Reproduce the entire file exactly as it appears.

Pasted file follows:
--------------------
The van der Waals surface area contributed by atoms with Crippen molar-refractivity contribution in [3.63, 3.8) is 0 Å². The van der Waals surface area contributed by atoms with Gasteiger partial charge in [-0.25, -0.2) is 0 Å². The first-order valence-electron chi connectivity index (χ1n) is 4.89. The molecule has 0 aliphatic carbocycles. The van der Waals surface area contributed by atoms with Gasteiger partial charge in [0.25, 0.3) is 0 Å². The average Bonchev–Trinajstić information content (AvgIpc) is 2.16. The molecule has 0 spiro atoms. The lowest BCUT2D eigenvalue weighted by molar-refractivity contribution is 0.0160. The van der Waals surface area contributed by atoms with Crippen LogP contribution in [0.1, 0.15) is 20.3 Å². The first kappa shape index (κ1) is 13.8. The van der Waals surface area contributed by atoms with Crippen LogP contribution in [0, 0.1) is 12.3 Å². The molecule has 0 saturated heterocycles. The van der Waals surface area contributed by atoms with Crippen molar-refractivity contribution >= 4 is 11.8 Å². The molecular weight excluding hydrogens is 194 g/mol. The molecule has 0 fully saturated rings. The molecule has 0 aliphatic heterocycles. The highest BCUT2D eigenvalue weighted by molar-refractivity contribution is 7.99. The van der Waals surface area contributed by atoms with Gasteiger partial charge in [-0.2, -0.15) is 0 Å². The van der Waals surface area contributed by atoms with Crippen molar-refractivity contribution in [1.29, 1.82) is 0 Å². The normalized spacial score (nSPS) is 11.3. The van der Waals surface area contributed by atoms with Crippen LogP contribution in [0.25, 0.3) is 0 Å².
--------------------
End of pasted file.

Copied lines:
The van der Waals surface area contributed by atoms with Crippen molar-refractivity contribution in [3.63, 3.8) is 0 Å². The van der Waals surface area contributed by atoms with Gasteiger partial charge in [-0.25, -0.2) is 0 Å². The first-order valence-electron chi connectivity index (χ1n) is 4.89. The molecule has 0 aliphatic carbocycles. The van der Waals surface area contributed by atoms with Gasteiger partial charge in [0.25, 0.3) is 0 Å². The average Bonchev–Trinajstić information content (AvgIpc) is 2.16. The molecule has 0 spiro atoms. The lowest BCUT2D eigenvalue weighted by molar-refractivity contribution is 0.0160. The van der Waals surface area contributed by atoms with Crippen LogP contribution in [0.1, 0.15) is 20.3 Å². The first kappa shape index (κ1) is 13.8. The van der Waals surface area contributed by atoms with Crippen LogP contribution in [0, 0.1) is 12.3 Å². The molecule has 0 saturated heterocycles. The van der Waals surface area contributed by atoms with Crippen molar-refractivity contribution >= 4 is 11.8 Å². The molecular weight excluding hydrogens is 194 g/mol. The molecule has 0 fully saturated rings. The molecule has 0 aliphatic heterocycles. The highest BCUT2D eigenvalue weighted by molar-refractivity contribution is 7.99. The van der Waals surface area contributed by atoms with Gasteiger partial charge in [-0.2, -0.15) is 0 Å². The van der Waals surface area contributed by atoms with Crippen molar-refractivity contribution in [1.29, 1.82) is 0 Å². The normalized spacial score (nSPS) is 11.3. The van der Waals surface area contributed by atoms with Crippen LogP contribution in [0.25, 0.3) is 0 Å².